Under a wrongful dismissal suit, a court awarded a former employee [latex]\$100,835.25[/latex] for endofmonth wages of [latex]\$4,500[/latex] for the past [latex]21[/latex] months. What effective interest rate is the court using in the judgment?
Solution
[latex]8\%[/latex]
 Jake’s Electronics wants to match a competitor’s advertised payment plan on an identical stereo system. If the system retails for [latex]\$1,011.35[/latex] including all sales taxes and Jake wants to advertise six equal endofmonth payments of [latex]\$174[/latex], what effective rate of interest does he need to charge?
Solution
[latex]11.56\%[/latex]
 The marketing manager for Gold’s Gym offers members a twoyear membership for [latex]\$650[/latex] in advance or beginningofmonth payments of [latex]\$29[/latex]. What monthly compounded interest is the marketing manager using in his pricing?
Solution
[latex]7.25\%[/latex]
 A retail store wants to offer its clients different twoyear ordinary payment plans on their product purchases. The marketing manager understands the importance of oddnumber pricing in these plans, where [latex]\$499[/latex] is better than stating [latex]\$500[/latex]. On a typical [latex]\$5,000[/latex] purchase, the marketing manager wants to offer payments of [latex]\$229[/latex] monthly, [latex]\$699[/latex] quarterly, or [latex]\$1,399[/latex] semiannually. The Competition Act of Canada requires full disclosure of the annual interest rate being charged on any plan. What interest rate must be published for each plan?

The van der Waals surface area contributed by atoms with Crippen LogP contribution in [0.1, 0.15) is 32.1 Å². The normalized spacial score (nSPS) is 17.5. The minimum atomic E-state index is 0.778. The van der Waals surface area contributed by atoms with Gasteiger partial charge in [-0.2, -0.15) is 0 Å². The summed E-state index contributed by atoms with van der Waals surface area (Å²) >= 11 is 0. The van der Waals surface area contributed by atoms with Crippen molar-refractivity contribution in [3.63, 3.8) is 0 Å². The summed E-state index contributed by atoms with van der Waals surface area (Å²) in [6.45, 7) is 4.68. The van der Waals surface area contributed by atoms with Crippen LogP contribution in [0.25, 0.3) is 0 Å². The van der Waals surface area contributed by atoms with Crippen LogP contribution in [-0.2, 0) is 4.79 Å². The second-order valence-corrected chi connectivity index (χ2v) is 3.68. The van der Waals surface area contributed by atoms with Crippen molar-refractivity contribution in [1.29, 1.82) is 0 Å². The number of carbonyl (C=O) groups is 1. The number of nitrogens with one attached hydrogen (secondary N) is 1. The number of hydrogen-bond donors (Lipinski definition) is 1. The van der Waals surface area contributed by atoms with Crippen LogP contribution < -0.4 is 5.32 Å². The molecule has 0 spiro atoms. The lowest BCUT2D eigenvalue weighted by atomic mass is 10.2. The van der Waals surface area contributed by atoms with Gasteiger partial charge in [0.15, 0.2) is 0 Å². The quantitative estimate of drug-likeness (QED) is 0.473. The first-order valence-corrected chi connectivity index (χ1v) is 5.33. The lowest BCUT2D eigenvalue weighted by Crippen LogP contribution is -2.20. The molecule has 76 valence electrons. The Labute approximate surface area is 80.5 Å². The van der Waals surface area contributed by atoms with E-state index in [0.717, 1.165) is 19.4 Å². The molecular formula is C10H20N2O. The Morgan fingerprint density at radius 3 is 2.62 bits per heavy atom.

Solution
monthly plan: [latex]9.95\%[/latex], quarterly plan: [latex]10.62\%[/latex], semiannual plan: [latex]9.54\%[/latex]
 On a [latex]\$3,500[/latex] purchase, a company is thinking of offering a yearlong monthend payment plan that requires payments of [latex]\$299, \$319, \$334[/latex], or [latex]\$349[/latex].
 If the goal of the plan is to offer a competitive interest rate comparable to a bank credit card that averages [latex]18\%[/latex] effectively, which payment plan should be chosen?